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Thanks John. 5 years. I love him but love doesn’t ignore, disappear, or make me feel not seen, heard, or loved. Or beautiful. Thank you for sharing.

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Hi John,

Thank you so much for sharing your story and for being part of this community. You make others feel less alone. This post is about how to deal with a narcissist who may be currently in your life. You bring up some powerful points regarding what can happen once you are out of the relationship. Thank you for bringing this up, because it is very important.

I think many people share a similar experience as the one you describe: after being in a relationship with a narcissist, you soon find yourself in another relationship with another narcissist.

As you have described, this can be so incredibly confusing and painful. I am very sorry to hear about what you have been through, and I’m so happy to know that you are now no longer in contact with those who have mistreated and lied to you. It is so hurtful to be lied to, ignored, and devalued. It takes so much courage to say “no more!” and to physically and emotionally separate yourself from those who hurt you. Please keep going. You are never, ever alone. Much love to you.

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CAUTIOUS. If you have health insurance. Talk your primary doctor for referral to counselor. Take your time find right one fit your situations. Please find strong n straightforward counselor. Not a weak “white lie” ones. Either you like to hear or not. Be brutally honest. Have a good look in of you. Otherwise please try to attend your local ACA 12 Step Program. Invest yellow and big red book. Subscription “Let of Go” “Touchstone1” “Reflection” and “Food for Thoughts” as your daily email. Let of go my favorite. Of course. Subscription PMS!!! I feel your pain. Long progress. (If bad situation). Otherwise maybe speedy recover and progress for you if situation not too saturated like mine. Also your young. :). . I just posted mine above. Oh. FYI. 12 Step Program is free. You can opt to chime in a dollar in collection cup. Depend on circumstance of situation. It’s either easy or hard to move on. How long? Time heals. To move on from narcissist you deeply loved or cared is extreme hard and difficulties. Your gain. Build the better of you. More wisdoms. Accept the loss. (Hard I know). It will wane out over time. Wish you the best.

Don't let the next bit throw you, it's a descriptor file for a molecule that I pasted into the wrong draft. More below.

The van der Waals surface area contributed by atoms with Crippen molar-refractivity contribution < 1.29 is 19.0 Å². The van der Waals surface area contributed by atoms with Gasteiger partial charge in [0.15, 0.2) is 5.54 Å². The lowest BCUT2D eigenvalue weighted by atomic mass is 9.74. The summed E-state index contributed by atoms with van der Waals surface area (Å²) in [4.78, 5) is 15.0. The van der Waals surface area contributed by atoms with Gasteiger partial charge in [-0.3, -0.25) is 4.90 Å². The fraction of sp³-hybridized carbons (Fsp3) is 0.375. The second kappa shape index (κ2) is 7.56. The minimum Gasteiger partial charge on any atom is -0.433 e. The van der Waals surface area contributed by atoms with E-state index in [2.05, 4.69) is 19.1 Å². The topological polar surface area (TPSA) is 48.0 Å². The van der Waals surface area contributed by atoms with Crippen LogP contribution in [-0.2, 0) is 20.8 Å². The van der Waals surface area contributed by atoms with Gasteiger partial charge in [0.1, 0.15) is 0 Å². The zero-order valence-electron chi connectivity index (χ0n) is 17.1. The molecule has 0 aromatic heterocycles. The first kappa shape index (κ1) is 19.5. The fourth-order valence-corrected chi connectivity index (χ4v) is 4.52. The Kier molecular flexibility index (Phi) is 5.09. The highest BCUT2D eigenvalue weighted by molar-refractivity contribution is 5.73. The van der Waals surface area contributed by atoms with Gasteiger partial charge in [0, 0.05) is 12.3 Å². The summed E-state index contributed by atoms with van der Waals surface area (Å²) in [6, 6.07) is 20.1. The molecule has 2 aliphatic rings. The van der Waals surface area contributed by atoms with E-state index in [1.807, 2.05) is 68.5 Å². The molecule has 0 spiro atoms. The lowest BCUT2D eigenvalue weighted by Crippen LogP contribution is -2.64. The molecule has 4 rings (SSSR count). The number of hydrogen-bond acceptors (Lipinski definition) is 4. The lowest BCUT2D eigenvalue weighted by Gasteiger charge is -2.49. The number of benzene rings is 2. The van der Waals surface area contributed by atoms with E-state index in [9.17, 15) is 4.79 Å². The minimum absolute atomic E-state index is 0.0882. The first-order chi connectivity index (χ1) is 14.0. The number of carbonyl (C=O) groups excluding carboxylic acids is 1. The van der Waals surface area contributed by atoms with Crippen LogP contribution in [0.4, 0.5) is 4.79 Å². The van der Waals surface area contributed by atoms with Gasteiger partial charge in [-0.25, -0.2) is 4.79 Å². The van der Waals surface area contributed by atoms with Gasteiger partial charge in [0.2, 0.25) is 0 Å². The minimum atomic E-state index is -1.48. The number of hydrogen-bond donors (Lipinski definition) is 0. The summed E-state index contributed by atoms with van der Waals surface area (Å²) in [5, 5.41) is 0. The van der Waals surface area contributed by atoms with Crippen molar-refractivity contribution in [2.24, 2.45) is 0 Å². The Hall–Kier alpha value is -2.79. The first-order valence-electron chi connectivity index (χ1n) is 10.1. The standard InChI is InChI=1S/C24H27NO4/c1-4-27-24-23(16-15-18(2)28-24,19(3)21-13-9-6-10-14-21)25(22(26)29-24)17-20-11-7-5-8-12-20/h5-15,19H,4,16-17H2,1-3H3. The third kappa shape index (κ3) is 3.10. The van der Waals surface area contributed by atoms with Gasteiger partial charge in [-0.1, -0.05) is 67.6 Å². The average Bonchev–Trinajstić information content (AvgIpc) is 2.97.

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Thank you so much for sharing your experience, John. You make others feel less alone.

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Thank you for the love, sharing, and support John. And thank you for being a part of this tribe.

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I cannot thank you enough for ALL of your posts. I am now 9 mos -No Contact and your words and insights are the only reason I have been able to keep going. I have been in and out of a relationship with the same narcissist for over 25 years. I am ashamed to admit the amount of time I have lost trying to prove myself lovable or trying to survive the heartache of yet another break-up because I tried to have a need met. These words seem to be written for me and my situation. I have read your posts so often that I know many passages by heart. You truly have a gift – to explain situations, feelings and behavior in a way that FINALLY made sense to me. It is nothing short of a miracle. I am 52 years old and have felt so defeated- like my life has passed me by. But for the first time, I feel able to start living MY life. Natasha and Irena, I am so blessed to have found your help. I wish I could help you as you have done for me, but I can only thank you from the bottom of my heart. Best wishes to you both – xoxo

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Jodi,

It makes my heart just absolutely burst with happiness reading your comment. I am so sorry for your pain. And I am so happy to know that through it all, you now feel FREE – that you can live your life on your own terms.

Thank you for being part of this community. It has brought me nothing but support and peace. I truly believe that being part of a team where you feel validated, seen, heard, and understood is the key to healing. I have found that to be so true of PMS, Natasha, and all of the readers here. You are so not alone. There are so many people who have found themselves in and out of relationships with narcissists throughout their lifetimes. Not everyone has had the courage to say “NO MORE” as you have. I wish you nothing but freedom and ease from this point forward. Life is so much more fun and gratifying when you no longer have to try hard or to prove yourself loveable to someone who does not have the capacity to connect or attach to ANY human being. Please keep going – I know some days can be harder than others, but you deserve the true, unentangled joy that humans were made to feel. Thanks for sharing your story – you give others so much hope. Much love to you.

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Your love, connection, and support affirm that I am making a difference and helping (which is what I live for). And it pushes me to keep going <3 so, thank YOU, Jodi. All my love to you. xo

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Irena-